Price: $1,597 and up

Sony X900B

At first glance, it’s clear that the Sony X900B is very different from other UHD sets, and even many regular ol’ HDTVs, due to its huge set of front-facing speakers. The sacrifice of a slim bezel is well worth it, though, as What Hi-Fi compliments its “rich, open and detailed sound quality,” while CNET calls it the “best sound of any TV we’ve heard, bar none.” The picture is also up to the challenge, offering quality that HDTVTest calls “spectacular” and CNET says is the “best picture quality of any 4K TV we’ve tested so far.” Sure, the X900B isn’t as cheap as some other sets, but unlike the AX800, it supports Netflix and, with those massive speakers flanking the screen, you won’t need to fork out the extra dough for a quality sound system.

Price: $2,998 and up

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Philips’ – Curved TV, 4k Media Player run on Android.

  • Philips 8900 is the first curved TV powered by Android™ featuring acknowledged high-class 4K Ultra HD picture quality
  • Striking appearance through outstanding design with  a contoured ribbon chrome stand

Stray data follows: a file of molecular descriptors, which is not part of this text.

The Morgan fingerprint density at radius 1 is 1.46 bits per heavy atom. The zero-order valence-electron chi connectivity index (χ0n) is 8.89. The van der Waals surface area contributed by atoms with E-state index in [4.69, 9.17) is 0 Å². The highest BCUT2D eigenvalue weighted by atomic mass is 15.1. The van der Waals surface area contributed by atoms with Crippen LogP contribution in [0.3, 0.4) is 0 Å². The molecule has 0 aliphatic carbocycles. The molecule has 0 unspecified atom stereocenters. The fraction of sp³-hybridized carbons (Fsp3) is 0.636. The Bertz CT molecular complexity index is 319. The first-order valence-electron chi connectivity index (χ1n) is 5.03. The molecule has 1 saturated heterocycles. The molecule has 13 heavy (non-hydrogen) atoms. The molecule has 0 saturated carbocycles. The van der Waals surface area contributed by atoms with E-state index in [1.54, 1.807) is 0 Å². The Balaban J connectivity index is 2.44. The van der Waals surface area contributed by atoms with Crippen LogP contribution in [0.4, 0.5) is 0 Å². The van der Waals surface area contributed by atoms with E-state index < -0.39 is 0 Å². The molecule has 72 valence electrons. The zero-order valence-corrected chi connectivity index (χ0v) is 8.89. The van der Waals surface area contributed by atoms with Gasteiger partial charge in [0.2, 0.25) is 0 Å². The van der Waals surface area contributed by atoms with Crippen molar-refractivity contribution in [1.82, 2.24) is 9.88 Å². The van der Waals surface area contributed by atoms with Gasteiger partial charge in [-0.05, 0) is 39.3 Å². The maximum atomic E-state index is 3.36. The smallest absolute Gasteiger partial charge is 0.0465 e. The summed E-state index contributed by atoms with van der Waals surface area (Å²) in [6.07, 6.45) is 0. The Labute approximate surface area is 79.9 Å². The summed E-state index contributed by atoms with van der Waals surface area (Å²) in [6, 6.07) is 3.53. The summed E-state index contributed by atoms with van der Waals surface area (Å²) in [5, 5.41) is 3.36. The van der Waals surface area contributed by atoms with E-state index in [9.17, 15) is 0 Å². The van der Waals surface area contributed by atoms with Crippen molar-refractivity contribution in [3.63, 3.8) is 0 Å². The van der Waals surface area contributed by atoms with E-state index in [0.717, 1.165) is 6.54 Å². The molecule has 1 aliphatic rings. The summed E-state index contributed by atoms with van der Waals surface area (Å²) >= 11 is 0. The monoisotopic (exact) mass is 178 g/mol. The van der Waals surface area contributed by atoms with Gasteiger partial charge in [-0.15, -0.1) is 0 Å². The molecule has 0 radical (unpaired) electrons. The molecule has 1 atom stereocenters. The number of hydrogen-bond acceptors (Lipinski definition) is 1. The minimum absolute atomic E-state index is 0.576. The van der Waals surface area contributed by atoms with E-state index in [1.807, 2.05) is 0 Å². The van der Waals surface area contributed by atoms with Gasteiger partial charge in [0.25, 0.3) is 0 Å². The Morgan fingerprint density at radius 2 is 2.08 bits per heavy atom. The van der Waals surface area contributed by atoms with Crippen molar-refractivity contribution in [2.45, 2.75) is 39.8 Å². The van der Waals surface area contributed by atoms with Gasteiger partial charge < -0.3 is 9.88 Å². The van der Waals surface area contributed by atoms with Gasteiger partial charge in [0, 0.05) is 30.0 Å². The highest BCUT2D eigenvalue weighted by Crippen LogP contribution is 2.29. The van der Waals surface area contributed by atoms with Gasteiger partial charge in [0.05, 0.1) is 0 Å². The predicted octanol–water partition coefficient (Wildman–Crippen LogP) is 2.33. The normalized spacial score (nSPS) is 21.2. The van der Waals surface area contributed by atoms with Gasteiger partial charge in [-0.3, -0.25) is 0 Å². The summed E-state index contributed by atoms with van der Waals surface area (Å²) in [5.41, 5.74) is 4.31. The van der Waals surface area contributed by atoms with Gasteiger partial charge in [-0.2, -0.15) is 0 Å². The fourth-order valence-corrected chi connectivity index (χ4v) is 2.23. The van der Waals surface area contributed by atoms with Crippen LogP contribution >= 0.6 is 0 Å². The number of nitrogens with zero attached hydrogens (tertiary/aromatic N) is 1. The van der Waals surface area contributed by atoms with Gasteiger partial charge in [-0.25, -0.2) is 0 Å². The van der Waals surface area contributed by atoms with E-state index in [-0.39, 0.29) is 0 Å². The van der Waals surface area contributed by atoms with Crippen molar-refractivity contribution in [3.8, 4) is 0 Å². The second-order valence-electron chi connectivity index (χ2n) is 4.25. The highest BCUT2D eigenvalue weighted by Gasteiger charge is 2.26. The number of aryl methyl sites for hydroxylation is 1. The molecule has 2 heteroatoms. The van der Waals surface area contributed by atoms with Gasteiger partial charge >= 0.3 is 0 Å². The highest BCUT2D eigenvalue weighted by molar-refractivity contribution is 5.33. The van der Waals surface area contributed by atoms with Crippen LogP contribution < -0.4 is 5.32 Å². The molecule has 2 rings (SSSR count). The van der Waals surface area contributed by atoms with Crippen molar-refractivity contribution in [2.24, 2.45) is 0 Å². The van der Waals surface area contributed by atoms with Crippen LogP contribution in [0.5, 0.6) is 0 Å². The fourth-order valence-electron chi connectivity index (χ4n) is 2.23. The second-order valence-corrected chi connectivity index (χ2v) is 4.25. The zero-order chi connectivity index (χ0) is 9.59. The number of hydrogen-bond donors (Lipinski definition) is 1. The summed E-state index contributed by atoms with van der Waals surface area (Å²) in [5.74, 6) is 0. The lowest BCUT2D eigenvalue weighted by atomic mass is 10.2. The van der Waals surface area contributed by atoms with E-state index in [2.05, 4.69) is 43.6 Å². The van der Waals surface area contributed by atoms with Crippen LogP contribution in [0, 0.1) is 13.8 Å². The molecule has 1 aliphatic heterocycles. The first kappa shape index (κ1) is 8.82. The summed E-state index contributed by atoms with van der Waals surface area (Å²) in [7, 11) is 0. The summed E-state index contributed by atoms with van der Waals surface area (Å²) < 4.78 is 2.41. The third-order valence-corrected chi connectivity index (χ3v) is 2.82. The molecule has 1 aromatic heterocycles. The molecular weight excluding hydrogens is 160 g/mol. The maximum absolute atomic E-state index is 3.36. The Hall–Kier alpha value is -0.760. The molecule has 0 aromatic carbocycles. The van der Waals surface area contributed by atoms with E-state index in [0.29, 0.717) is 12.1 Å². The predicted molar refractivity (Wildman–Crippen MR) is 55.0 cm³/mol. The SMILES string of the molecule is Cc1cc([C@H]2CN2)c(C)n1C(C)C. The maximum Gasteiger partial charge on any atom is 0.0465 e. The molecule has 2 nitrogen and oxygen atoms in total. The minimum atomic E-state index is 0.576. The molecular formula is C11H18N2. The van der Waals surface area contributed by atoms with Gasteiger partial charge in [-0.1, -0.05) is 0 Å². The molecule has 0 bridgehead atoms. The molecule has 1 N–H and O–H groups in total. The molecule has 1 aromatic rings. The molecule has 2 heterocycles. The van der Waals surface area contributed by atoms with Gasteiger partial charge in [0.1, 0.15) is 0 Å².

• Great processing power and AndroidTM operating system combine to deliver the most fluent and responsive Smart TV experience
  • Smart interaction through typing, pointing, voice and gesturing

Amsterdam, September 4th, 2014 – Today, TP Vision presented the first-ever curved Philips TV. The 139cm (55’’) Philips 8900 4k Ultra HD TV is powered by AndroidTM and certified by GoogleTM . This provides easy access to Google Play Store with its wealth of apps, games and content. In addition, massive processing power together with an AndroidTM operating system allows for the most fluent user interface. The curved Philips 8900 features 3-sided Ambilight and will be available during the third quarter in Europe and Russia.

High-class picture quality
The Philips 8900 has 1000 Hz Perfect Motion Rate Ultra and Ultra Resolution to ensure superb motion sharpness. It also features Local Contrast, to further improve the screens’ excellent contrast, and Micro Dimming Pro, a sensor-based technology that dynamically adapts the LED backlight depending on the ambient room light. The latter delivers impressive contrast through deep blacks and bright whites.

Bended ‘ribbon stand’ harmoniously contrasts with curved display